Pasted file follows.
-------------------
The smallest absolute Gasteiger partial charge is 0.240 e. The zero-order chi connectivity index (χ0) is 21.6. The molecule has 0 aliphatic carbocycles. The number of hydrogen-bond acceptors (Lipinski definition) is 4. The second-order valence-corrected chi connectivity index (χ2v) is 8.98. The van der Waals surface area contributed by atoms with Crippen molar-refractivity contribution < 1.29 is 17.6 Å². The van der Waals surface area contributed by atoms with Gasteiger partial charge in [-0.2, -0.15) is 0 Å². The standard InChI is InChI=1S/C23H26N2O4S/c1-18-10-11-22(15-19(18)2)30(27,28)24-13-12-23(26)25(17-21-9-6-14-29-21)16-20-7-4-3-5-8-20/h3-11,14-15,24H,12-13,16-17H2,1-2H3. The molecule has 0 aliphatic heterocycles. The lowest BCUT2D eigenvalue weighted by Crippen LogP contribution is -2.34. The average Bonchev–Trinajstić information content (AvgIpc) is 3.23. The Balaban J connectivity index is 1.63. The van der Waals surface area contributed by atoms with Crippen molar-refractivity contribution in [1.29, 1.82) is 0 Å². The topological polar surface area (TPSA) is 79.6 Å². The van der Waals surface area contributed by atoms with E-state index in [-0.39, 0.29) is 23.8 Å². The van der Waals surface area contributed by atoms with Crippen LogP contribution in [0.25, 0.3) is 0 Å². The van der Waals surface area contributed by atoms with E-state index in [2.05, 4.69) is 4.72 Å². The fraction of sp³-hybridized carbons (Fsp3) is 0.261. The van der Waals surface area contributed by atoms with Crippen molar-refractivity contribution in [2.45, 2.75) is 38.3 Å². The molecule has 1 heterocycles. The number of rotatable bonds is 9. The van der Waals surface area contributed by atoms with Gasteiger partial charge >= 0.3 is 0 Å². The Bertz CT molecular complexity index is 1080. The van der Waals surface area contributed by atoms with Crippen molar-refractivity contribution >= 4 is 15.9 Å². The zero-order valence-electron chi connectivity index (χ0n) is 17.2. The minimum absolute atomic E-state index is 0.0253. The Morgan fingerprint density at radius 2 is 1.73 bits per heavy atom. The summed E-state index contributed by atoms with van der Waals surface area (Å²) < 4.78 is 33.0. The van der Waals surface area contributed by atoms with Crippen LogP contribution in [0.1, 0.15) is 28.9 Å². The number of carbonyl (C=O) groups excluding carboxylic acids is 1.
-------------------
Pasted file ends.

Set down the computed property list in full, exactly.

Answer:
The smallest absolute Gasteiger partial charge is 0.240 e. The zero-order chi connectivity index (χ0) is 21.6. The molecule has 0 aliphatic carbocycles. The number of hydrogen-bond acceptors (Lipinski definition) is 4. The second-order valence-corrected chi connectivity index (χ2v) is 8.98. The van der Waals surface area contributed by atoms with Crippen molar-refractivity contribution < 1.29 is 17.6 Å². The van der Waals surface area contributed by atoms with Gasteiger partial charge in [-0.2, -0.15) is 0 Å². The standard InChI is InChI=1S/C23H26N2O4S/c1-18-10-11-22(15-19(18)2)30(27,28)24-13-12-23(26)25(17-21-9-6-14-29-21)16-20-7-4-3-5-8-20/h3-11,14-15,24H,12-13,16-17H2,1-2H3. The molecule has 0 aliphatic heterocycles. The lowest BCUT2D eigenvalue weighted by Crippen LogP contribution is -2.34. The average Bonchev–Trinajstić information content (AvgIpc) is 3.23. The Balaban J connectivity index is 1.63. The van der Waals surface area contributed by atoms with Crippen molar-refractivity contribution in [1.29, 1.82) is 0 Å². The topological polar surface area (TPSA) is 79.6 Å². The van der Waals surface area contributed by atoms with E-state index in [-0.39, 0.29) is 23.8 Å². The van der Waals surface area contributed by atoms with Crippen LogP contribution in [0.25, 0.3) is 0 Å². The van der Waals surface area contributed by atoms with E-state index in [2.05, 4.69) is 4.72 Å². The fraction of sp³-hybridized carbons (Fsp3) is 0.261. The van der Waals surface area contributed by atoms with Crippen molar-refractivity contribution in [2.45, 2.75) is 38.3 Å². The molecule has 1 heterocycles. The number of rotatable bonds is 9. The van der Waals surface area contributed by atoms with Gasteiger partial charge >= 0.3 is 0 Å². The Bertz CT molecular complexity index is 1080. The van der Waals surface area contributed by atoms with Crippen molar-refractivity contribution >= 4 is 15.9 Å². The zero-order valence-electron chi connectivity index (χ0n) is 17.2. The minimum absolute atomic E-state index is 0.0253. The Morgan fingerprint density at radius 2 is 1.73 bits per heavy atom. The summed E-state index contributed by atoms with van der Waals surface area (Å²) < 4.78 is 33.0. The van der Waals surface area contributed by atoms with Crippen LogP contribution in [0.1, 0.15) is 28.9 Å². The number of carbonyl (C=O) groups excluding carboxylic acids is 1.